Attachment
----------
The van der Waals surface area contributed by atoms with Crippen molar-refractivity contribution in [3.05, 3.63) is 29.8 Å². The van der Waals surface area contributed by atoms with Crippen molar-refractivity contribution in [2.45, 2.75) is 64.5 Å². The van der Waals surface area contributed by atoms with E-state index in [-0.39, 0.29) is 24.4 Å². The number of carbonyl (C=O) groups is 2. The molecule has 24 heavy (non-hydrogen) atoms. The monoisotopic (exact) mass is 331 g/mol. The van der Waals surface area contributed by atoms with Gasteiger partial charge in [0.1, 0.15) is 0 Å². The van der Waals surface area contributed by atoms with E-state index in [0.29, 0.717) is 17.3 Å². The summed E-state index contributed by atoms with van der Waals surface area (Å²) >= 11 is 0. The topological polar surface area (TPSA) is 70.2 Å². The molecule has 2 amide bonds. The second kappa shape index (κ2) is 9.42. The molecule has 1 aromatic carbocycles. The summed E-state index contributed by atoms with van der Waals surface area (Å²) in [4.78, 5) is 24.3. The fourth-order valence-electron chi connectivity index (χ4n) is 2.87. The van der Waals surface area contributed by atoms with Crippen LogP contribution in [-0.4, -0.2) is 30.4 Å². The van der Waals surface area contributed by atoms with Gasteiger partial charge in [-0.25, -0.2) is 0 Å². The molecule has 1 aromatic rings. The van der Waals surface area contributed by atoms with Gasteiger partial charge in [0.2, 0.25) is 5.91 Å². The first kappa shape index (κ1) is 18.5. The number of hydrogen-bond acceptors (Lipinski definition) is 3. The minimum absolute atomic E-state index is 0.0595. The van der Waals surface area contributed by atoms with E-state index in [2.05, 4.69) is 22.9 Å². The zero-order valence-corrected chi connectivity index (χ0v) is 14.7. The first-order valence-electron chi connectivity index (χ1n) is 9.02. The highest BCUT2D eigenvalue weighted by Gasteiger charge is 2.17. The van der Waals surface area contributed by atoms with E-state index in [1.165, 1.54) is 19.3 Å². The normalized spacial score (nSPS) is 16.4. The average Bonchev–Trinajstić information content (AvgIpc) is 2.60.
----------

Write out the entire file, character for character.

The van der Waals surface area contributed by atoms with Crippen molar-refractivity contribution in [3.05, 3.63) is 29.8 Å². The van der Waals surface area contributed by atoms with Crippen molar-refractivity contribution in [2.45, 2.75) is 64.5 Å². The van der Waals surface area contributed by atoms with E-state index in [-0.39, 0.29) is 24.4 Å². The number of carbonyl (C=O) groups is 2. The molecule has 24 heavy (non-hydrogen) atoms. The monoisotopic (exact) mass is 331 g/mol. The van der Waals surface area contributed by atoms with Gasteiger partial charge in [0.1, 0.15) is 0 Å². The van der Waals surface area contributed by atoms with E-state index in [0.29, 0.717) is 17.3 Å². The summed E-state index contributed by atoms with van der Waals surface area (Å²) >= 11 is 0. The topological polar surface area (TPSA) is 70.2 Å². The molecule has 2 amide bonds. The second kappa shape index (κ2) is 9.42. The molecule has 1 aromatic carbocycles. The summed E-state index contributed by atoms with van der Waals surface area (Å²) in [4.78, 5) is 24.3. The fourth-order valence-electron chi connectivity index (χ4n) is 2.87. The van der Waals surface area contributed by atoms with Crippen LogP contribution in [-0.4, -0.2) is 30.4 Å². The van der Waals surface area contributed by atoms with Gasteiger partial charge in [-0.25, -0.2) is 0 Å². The molecule has 1 aromatic rings. The van der Waals surface area contributed by atoms with Gasteiger partial charge in [0.2, 0.25) is 5.91 Å². The first kappa shape index (κ1) is 18.5. The number of hydrogen-bond acceptors (Lipinski definition) is 3. The minimum absolute atomic E-state index is 0.0595. The van der Waals surface area contributed by atoms with E-state index in [2.05, 4.69) is 22.9 Å². The zero-order valence-corrected chi connectivity index (χ0v) is 14.7. The first-order valence-electron chi connectivity index (χ1n) is 9.02. The highest BCUT2D eigenvalue weighted by Gasteiger charge is 2.17. The van der Waals surface area contributed by atoms with E-state index in [1.165, 1.54) is 19.3 Å². The normalized spacial score (nSPS) is 16.4. The average Bonchev–Trinajstić information content (AvgIpc) is 2.60.